I do have deep knowledge about human factors/ergonomics (as I made research on fighter pilots on supersonic planes, the most exiting field for UX and ergonomic tools), cognitive sciences and neuroscience and HCI (as I made research in different labs in Oslo for different topics) by using physiological computing tools can include eye-tracking, visual recognition of facial expressions, peripheral physiology (facial Electromyography (EMG), Electrodermal Activity (EDA), Electrocardiography (ECG), respiration, and brain imaging (Electroencephalography, fMRI), that allows me to create an authentic and professional worldview or perspective of the UX research applied in gaming.
From my bibliometric analysis and research in GUR field I discovered that game research laboratories and studios use similar UX tools like other digital areas, namely objective qualitative tools (observation, cognitive walkthrough, think aloud) and objective quantitative tools like game metrics and physiological data; for the subjective qualitative the tools that can be used are laddering interviews, focus groups, and for objective quantitative GUR can use heuristic evaluation, surveys, questionnaires and so on.
The moderating techniques are some of the most valuable. The GUR researchers adapt this technique by choosing to use in a play test session one of the following: concurrent think aloud (CTA) for understating the thoughts of players while they play the game and encouraging the players to keep a running stream of consciousness as they play; a second version is retrospective think aloud (RTA) in which players retrace their steps when the play test is finished; additionally moderating techniques are concurrent probing (when the player says something interesting while he plays, the facilitator asks follow-up questions) and retrospective probing (the facilitator asks questions at the end of the play test).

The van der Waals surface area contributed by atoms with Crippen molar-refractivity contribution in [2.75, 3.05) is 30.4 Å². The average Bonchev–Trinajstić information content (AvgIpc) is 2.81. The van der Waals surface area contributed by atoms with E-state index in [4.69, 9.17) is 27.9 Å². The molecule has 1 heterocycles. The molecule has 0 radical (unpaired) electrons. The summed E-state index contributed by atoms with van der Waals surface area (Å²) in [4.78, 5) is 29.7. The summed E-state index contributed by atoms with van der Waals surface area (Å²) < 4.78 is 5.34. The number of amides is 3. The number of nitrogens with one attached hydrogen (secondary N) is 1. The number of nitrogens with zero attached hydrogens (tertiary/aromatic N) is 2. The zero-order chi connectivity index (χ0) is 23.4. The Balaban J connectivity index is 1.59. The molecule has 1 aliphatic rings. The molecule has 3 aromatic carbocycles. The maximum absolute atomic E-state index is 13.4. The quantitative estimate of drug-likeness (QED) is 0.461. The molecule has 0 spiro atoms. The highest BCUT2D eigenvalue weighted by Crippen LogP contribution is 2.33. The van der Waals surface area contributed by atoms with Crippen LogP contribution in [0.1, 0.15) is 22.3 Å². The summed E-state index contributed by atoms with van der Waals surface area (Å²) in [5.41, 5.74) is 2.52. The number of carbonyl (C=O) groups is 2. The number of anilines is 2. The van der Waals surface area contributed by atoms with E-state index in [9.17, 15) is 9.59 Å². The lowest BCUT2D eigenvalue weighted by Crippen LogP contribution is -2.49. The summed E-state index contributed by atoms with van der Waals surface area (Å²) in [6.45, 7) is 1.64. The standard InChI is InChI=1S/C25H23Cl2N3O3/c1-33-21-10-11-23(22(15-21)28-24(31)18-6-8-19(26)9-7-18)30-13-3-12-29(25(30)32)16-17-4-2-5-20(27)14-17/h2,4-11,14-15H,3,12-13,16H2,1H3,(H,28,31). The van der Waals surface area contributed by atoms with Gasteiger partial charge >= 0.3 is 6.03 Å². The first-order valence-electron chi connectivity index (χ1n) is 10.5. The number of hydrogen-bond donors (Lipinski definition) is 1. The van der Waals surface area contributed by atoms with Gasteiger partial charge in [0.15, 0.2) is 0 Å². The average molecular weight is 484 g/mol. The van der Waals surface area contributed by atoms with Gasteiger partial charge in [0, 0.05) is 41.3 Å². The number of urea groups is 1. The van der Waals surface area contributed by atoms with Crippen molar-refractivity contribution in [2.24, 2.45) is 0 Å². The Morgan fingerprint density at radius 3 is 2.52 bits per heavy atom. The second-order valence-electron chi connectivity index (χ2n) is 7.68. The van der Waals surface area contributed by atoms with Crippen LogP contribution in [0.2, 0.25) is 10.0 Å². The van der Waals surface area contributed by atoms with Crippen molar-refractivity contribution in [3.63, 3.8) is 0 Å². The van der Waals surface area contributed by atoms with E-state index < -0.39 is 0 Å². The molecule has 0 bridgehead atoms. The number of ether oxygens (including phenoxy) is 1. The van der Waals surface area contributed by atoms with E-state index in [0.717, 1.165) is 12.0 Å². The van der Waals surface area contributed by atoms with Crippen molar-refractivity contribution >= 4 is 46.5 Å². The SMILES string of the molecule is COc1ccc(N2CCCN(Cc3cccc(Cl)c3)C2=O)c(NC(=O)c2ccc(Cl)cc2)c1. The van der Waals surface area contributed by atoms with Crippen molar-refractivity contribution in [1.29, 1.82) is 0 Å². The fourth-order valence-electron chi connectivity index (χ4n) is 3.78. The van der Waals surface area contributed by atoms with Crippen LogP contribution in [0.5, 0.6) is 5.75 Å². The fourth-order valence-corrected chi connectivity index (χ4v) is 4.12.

I am focused on my continuous learning in UX field and Service Design approach area was not so clear in my mind, so I have decided to attend a course organized by Virpi Roto (Aalto University- Finland), in partnership with Jung-Joo Lee from Industrial Design (National University of Singapore); Jodi Forlizzi (HCI Institute, Carnegie Mellon University); Stuart Cockbill (UX Design MA at Loughborough University).
As this course I have learned how to:
The work of user experience (UX) designers expands beyond single digital products towards designing customer journeys through several service touchpoints and channels. Greater understanding of the service design (SD) approach and the interplay between service design and UX design is needed by UX researchers and practitioners in order to address this challenge.
In the past three decades, we have been observed a global shift from a focus on general product development to a focus on service delivery. Many companies are experiencing servitization, where digital services are added to existing products; others are experiencing productization, where physical products are added to service deliveries. In the present the UX designers and researchers face a range of inter-related challenges including: